Monday, June 23, 2014

The Perils of Being a Colombian Athlete

Football star
Andres Escobar.
Almost 20 years ago Colombia was projected to do well in the World Cup, and was favored to beat the United States in their group stage match.

But then, in what sadly remains the best-known episode in Colombian sports, 27-year-old defender Andres Escobar scored an own-goal - apparently by accident - and Colombia lost 1-2 to the U.S. and made an early departure from the World Cup.

But that was only the first act of Escobar's tragedy. A popular and talented player, Escobar became the whipping boy for Colombia's disappointing performance. He returned to Medellin and hid in his house. Finally, on July 1, Escobar and a buddy went out with their girlfriends. There, the Gallón brothers, who were allegedly connected to paramilitaries and drug-traffickers, ridiculed Escobar from a nearby table.

"Autogol, Andrés, autogol" they yelled at him.

Escobar held his temper. But after leaving the restaurant at 4 a.m. he followed the brothers' car into a
Escobar's funeral procession.
parking lot. There,  Humberto Muñoz, the brothers' driver/bodyguard, fired six bullets into Escobar's head.

Afterwards, the driver would defend his employers, claiming they hadn't ordered him to kill Escobar "yet."

Colombian President Cesar Gaviria attended Escobar's funeral. The young football star had turned from hero to goat to martyr.

Gunman Muñoz did 12 years in prison. The Gallón brothers, who had influential friends, did short prison sentences for attempting to cover up the crime. Later, however, one of them was convicted of financing paramilitary groups. (El Espectador has an in-depth article here.)

Escobar, however, was far from the only Colombian athlete to fall victim to the country's violence.

A Cyclist's Father Murdered

Cyclist Rigoberto Duran.
Colombian cyclist Rigoberto Urán's second-place finish in the Giro d'Italia this month would have made headlines - if not for the fact that another Colombian, Nairo Quintana, finished first.

But Urán had to climb over more than hills to achieve cycling greatness. He also had to overcome illness, poverty and the tragedy of Colombia's armed conflict.

Born in 1987 in the municipality of Urrao, Antioquia, Urán grew up poor, helping his father collect farmers' milk and sell lottery tickets. The young Urán suffered from asthma, so to cure this his father took him cycling thru the region's hills. The boy soon improved.

However, like much of Colombia, the Urrao region was roamed by violent bands of leftist guerrillas and right-wing paramilitaries. One day, the elder Urán - also named Rigoberto - went out on a training ride and encountered an illegal paramilitary checkpoint. Altho what happened next is uncertain, the younger Urán says that the paramilitaries forced his father and others to steal cattle for them - and then killed the men.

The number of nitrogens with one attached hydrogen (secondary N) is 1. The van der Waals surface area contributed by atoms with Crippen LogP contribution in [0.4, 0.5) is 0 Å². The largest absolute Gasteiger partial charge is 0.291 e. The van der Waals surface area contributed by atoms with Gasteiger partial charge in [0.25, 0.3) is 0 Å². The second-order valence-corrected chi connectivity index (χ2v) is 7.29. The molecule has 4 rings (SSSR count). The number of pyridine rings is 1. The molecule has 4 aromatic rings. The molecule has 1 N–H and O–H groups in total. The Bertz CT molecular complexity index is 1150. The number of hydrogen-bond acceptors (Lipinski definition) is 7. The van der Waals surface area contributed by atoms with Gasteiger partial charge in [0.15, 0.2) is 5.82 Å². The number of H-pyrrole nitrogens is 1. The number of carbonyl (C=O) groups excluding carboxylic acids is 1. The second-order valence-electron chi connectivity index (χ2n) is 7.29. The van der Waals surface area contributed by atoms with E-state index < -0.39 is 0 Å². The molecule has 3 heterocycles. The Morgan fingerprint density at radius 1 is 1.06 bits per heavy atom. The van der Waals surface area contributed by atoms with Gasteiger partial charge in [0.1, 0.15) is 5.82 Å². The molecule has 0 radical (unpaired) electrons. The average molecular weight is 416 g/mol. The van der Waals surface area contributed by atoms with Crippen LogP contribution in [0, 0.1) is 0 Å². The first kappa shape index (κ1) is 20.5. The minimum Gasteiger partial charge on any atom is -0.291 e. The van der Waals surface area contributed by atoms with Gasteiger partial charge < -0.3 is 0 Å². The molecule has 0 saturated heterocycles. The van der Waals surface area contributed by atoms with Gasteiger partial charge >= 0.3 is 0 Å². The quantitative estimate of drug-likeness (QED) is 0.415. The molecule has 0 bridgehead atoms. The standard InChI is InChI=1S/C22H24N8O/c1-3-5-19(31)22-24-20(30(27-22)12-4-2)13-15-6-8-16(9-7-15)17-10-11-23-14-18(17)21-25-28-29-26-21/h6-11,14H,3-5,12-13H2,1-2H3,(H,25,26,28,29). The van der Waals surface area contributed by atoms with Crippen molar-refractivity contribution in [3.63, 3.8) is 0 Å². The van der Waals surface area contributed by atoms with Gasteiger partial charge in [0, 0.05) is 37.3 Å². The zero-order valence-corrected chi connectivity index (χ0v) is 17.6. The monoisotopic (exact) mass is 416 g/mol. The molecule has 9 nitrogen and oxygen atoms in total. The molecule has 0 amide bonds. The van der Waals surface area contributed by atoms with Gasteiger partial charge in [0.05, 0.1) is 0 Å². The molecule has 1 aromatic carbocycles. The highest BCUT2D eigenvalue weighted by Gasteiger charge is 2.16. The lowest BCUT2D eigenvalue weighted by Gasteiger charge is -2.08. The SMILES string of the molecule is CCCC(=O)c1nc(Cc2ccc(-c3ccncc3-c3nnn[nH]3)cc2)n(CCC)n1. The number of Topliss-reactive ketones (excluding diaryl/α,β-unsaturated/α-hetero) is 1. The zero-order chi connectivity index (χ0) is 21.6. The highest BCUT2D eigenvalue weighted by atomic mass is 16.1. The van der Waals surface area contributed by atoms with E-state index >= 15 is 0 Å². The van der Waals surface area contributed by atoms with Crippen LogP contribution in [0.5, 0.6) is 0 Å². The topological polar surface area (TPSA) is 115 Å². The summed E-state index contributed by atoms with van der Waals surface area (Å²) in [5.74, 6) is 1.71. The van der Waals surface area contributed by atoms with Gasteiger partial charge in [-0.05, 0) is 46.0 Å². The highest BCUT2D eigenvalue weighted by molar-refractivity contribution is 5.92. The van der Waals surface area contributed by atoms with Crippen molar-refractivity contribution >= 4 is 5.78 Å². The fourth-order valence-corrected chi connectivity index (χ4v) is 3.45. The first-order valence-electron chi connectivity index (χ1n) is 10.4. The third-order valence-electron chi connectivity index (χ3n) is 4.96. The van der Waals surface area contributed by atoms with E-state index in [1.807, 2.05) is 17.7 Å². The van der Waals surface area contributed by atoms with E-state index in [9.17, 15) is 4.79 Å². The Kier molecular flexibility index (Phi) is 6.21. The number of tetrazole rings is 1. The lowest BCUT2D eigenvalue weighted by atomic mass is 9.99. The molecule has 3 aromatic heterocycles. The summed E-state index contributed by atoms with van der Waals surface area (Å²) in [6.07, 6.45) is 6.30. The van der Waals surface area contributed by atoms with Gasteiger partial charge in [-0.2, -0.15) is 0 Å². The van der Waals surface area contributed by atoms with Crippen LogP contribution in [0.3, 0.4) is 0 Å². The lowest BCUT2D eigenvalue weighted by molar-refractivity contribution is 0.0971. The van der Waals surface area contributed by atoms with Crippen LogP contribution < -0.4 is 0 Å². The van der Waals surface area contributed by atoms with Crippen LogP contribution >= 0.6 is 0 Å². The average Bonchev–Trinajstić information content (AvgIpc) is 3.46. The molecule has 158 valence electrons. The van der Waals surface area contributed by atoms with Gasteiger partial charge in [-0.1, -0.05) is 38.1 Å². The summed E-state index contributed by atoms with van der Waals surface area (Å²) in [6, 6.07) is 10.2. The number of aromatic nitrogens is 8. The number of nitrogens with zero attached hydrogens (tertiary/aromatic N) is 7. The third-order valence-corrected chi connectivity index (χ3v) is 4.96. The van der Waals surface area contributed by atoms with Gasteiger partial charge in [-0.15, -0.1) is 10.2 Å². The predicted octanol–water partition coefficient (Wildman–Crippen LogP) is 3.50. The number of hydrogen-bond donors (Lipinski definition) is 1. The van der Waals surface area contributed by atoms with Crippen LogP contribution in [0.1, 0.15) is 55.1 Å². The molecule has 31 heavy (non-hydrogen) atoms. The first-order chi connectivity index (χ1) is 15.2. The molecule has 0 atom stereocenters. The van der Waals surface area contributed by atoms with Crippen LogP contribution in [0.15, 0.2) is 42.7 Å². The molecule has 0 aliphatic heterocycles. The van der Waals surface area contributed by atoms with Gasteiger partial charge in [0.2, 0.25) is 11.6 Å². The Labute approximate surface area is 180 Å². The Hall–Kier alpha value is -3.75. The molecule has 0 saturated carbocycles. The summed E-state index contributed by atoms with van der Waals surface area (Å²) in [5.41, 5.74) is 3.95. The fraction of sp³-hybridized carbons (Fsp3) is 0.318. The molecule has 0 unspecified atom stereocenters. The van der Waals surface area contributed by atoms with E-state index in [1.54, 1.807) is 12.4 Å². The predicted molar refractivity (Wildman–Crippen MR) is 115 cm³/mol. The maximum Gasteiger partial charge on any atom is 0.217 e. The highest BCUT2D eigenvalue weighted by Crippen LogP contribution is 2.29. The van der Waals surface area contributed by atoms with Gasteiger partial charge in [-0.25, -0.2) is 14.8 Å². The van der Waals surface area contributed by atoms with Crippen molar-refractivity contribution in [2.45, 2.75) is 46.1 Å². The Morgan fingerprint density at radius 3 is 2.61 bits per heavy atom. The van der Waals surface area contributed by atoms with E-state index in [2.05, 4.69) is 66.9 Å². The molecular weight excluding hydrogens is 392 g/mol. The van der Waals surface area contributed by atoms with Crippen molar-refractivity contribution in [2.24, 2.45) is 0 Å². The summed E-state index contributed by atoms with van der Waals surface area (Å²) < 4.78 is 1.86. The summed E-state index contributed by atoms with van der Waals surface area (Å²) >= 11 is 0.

Fatherless, the 14-year-old Urán was forced to support his family by selling lottery tickets. Nevertheless, he continued training, and soon after was signed by the Orgullo Paisa racing team. Now, he supported his family with his cycling income.

By age 18 Urán was in Colombia's national team, and a year later Team Tenax had signed him and moved him to Spain.

Kidnapping - a Professional Risk for Cycle Racers

Cyclist Luis 'Lucho' Herrera.
Other Colombian cyclists' scrapes with their nation's armed conflict have fortunately not been so tragic. Luis 'Lucho' Herrera was a legendary climber who achieved immortality in 1987 by winning the Vuelta a España. He retired in 1992 to spend time with his family.

However, in 2000 Herrera guerrillas kidnapped Herera. According to one report I read, only after grabbing Herrera did the guerrillas discover who they were holding. They then asked their captive to recount his racing glories, and freed him after only 24 hours, apparently embarrassed about having kidnapped a national hero.

Oliverio Rincón, kidnapped
twice in one year.
Also in 2000, fellow cyclist Oliverio Rincón was kidnapped twice,
once together with his family, the first time by the ELN and afterward by the FARC guerrillas. The ELN held Rincón for a week, and the second kidnapping lasted for only one day. After his second kidnapping, Rincón said that the guerrillas had apologized to him.

The kidnappers "told me that I wasn't the person they were looking for, that it was a mistake and that they were very sorry about it," Rincon said.

By Mike Ceaser, of Bogotá Bike Tours

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